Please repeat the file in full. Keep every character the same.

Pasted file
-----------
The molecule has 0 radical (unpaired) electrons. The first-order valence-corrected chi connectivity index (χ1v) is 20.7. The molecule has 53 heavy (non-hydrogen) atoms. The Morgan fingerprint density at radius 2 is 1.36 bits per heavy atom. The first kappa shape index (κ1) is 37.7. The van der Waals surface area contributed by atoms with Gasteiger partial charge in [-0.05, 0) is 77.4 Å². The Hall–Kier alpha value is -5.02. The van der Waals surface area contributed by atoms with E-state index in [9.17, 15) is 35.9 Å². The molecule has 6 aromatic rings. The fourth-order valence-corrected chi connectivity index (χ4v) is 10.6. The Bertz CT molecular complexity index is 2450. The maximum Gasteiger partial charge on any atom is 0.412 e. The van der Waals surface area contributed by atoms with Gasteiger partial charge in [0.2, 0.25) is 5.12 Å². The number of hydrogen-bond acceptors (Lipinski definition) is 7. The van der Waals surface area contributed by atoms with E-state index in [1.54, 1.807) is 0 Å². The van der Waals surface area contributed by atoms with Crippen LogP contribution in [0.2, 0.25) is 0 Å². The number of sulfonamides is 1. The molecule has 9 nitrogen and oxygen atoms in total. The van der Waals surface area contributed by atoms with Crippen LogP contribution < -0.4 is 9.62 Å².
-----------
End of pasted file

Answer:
The molecule has 0 radical (unpaired) electrons. The first-order valence-corrected chi connectivity index (χ1v) is 20.7. The molecule has 53 heavy (non-hydrogen) atoms. The Morgan fingerprint density at radius 2 is 1.36 bits per heavy atom. The first kappa shape index (κ1) is 37.7. The van der Waals surface area contributed by atoms with Gasteiger partial charge in [-0.05, 0) is 77.4 Å². The Hall–Kier alpha value is -5.02. The van der Waals surface area contributed by atoms with E-state index in [9.17, 15) is 35.9 Å². The molecule has 6 aromatic rings. The fourth-order valence-corrected chi connectivity index (χ4v) is 10.6. The Bertz CT molecular complexity index is 2450. The maximum Gasteiger partial charge on any atom is 0.412 e. The van der Waals surface area contributed by atoms with Gasteiger partial charge in [0.2, 0.25) is 5.12 Å². The number of hydrogen-bond acceptors (Lipinski definition) is 7. The van der Waals surface area contributed by atoms with E-state index in [1.54, 1.807) is 0 Å². The van der Waals surface area contributed by atoms with Crippen LogP contribution in [0.2, 0.25) is 0 Å². The number of sulfonamides is 1. The molecule has 9 nitrogen and oxygen atoms in total. The van der Waals surface area contributed by atoms with Crippen LogP contribution < -0.4 is 9.62 Å².